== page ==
Jul. 5, 2020
Lamu Conservation Trust (LCT) is excited to announce a new partnership with the Sheldrick Wildlife Trust and Eden Reforestation Projects in Lamu County, which will not only expand our existing tree-planting efforts, but begin the restoration of severely degraded mangrove forests along the coast.
LCT has been working in Lamu County for the past decade, working with the SWTsince 2011, and Kenya Forest Service since 2014, to protect over 100,000 acres of pristine wilderness on Amu and Witu Ranch in Kenya's Northern Coast line. Here we have a successful, terrestrial, reforestation project; however, the new partnership with Eden Reforestation Projects aims to not only expand our existing tree-planting efforts, but begin the restoration of severely degraded mangrove forests along the coast.
On Thursday, 2nd July 2020, Eden kicked off the project by planting 6,236 propagules (special mangrove seeds which have already started to germinate on the tree). This was done hand-in-hand with eager volunteers from LCT and Eden’s newest employees, all of whom have been sourced through a local, volunteer-based, Beach Management Unit that has been instrumental in fighting cases of mangrove deforestation in recent years.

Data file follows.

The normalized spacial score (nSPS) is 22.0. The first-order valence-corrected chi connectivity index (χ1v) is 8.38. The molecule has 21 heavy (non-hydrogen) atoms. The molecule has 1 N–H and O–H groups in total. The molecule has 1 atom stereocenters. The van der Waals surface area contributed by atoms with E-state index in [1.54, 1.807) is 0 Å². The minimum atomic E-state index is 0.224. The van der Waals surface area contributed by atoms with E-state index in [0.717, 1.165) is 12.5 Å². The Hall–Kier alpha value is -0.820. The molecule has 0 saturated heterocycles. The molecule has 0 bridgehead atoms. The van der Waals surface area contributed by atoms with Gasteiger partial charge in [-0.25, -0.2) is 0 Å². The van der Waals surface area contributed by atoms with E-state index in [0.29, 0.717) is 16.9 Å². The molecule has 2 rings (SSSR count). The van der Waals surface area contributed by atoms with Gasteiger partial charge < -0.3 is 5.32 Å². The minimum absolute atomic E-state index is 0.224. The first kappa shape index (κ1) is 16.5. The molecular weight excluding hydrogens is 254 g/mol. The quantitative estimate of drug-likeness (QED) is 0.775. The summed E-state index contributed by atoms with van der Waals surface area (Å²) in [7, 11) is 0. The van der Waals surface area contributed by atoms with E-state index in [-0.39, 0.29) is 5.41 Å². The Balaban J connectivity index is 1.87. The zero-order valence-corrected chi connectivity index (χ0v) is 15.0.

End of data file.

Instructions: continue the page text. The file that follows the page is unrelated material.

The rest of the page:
Mangroves are important ecosystems in Kenya, producing goods and services of immense importance to the communities living adjacent to them: functioning as buffers between land and sea, while providing protection against extreme weather, including flooding. Their deep root systems prevent soil erosion and serve as a habitat for marine organisms including species of fish and crustaceans, while the canopies provide nesting grounds for birds.
As in other parts of the world, mangroves in Kenya are endangered, having been over-exploited for economic purposes and used for building material and as wood fuel.
We are incredibly excited by this new initiative, which will create employment opportunities for dozens of local people and result in the planting of millions of mangroves. These incredible trees will create new habitats for important fish, crustaceans and birdlife, store massive amounts of carbon, as well as protect this fragile coastline from erosion and the risk of flooding.